10. Indiana Hoosiers
Tom Allen’s first season as Hoosiers coach featured four single-digit losses and no bowl game. To close the gap, Allen will rely on young players, particularly with a defense returning only four starters and just one in the front seven. Allen is a terrific defensive coach, but the personnel situation will test him. Indiana has some nice pieces on offense with running back Morgan Ellison and wide receivers Luke Timian and Nick Westbrook, who returns from an ACL tear after a 54-catch season in 2016. The immediate question is quarterback as Peyton Ramsey, who started four games last season and will compete with Arizona graduate transfer Brandon Dawkins and others for the starting job.
11. Minnesota Golden Gophers
The Gophers probably will get younger this season, as P.J. Fleck wants to get an upgraded recruiting class into the mix sooner than later. Fleck is playing the long game at Minnesota, which was exposed for much of Big Ten play last fall. The Gophers need to build their passing game behind a yet-to-be-determined new quarterback (Tanner Morgan or Zack Annexstad) after finishing 121st nationally in pass offense last fall. Senior running back Rodney Smith is a reliable producer, and the defensive backfield should be a strength with Antoine Winfield Jr. returning from a hamstring issue. But Minnesota might be a year away from a substantial step forward.
12. Maryland Terrapins
A promising start disintegrated in coach D.J. Durkin’s second season last fall as injuries at quarterback took a huge toll — first with the loss of Tyrrell Pigrome in the season-opening victory over Texas and then when Kasim Hill went down in Week 4. They’re both back, as is Max Bortenschlager, who started eight games in 2017. Much-traveled Matt Canada is in as offensive coordinator. Defensively, the Terps might get a boost from high-profile transfers Byron Cowart and Marcus Lewis, formerly of Auburn and Florida State, respectively.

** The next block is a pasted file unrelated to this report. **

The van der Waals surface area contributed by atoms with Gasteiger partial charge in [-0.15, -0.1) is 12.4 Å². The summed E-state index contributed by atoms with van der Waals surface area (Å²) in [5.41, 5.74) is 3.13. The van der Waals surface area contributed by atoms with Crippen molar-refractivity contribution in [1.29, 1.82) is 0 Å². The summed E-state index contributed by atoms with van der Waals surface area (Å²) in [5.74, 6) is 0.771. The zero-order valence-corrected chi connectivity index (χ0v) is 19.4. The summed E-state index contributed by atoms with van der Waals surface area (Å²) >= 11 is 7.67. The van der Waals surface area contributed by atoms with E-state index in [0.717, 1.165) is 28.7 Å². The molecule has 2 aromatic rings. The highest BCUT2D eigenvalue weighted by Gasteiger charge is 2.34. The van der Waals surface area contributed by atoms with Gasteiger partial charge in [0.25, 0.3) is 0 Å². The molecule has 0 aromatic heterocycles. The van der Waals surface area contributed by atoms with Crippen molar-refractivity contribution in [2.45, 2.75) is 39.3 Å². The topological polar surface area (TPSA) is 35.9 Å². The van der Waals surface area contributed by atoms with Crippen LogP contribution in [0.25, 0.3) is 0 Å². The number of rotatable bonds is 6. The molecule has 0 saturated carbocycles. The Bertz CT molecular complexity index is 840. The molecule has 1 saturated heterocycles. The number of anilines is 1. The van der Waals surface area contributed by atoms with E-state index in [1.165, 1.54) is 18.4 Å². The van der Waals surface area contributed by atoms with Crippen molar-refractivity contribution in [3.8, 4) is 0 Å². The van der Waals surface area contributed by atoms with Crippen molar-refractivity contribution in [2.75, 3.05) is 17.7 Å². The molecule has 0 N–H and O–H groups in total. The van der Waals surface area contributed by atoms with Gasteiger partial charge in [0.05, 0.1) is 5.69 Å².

13. Rutgers Scarlet Knights
The Scarlet Knights enter camp after the recent dismissal of two key players on defense amid a potential scandal involving a reported credit-card scam that could derail this season before it starts. Third-year coach Chris Ash brings back some talent on defense, led by senior linebacker Deonte Roberts, and might start a true freshman at QB in Artur Sitkowski, once pledged to Miami (Fla.). Aside from a Week 2 visit to Ohio State, the early schedule is manageable ahead of a brutal stretch in November.
14. Illinois Fighting Illini
Things went from bad in coach Lovie Smith’s first season to worse in his second year with the Illini. That is the nature of a complete rebuild, but patience will wear thin if Illinois fails to show notable improvement this fall with a youthful roster that features promising skill at running back with Mike Epstein and the return from multiple injuries of veteran wideout Mike Dudek. Defensive end Bobby Roundtree and safety Bennett Williams are back as talented sophomores.
Photo: AP Photo/Michael Conroy
Dan Murphy, ESPN Staff Writer
EAST LANSING, Mich. — Michigan State interim president John Engler decided the university had no need to conduct a national search for a new athletic director after receiving feedback on interim leader and longtime Spartans employee Bill Beekman.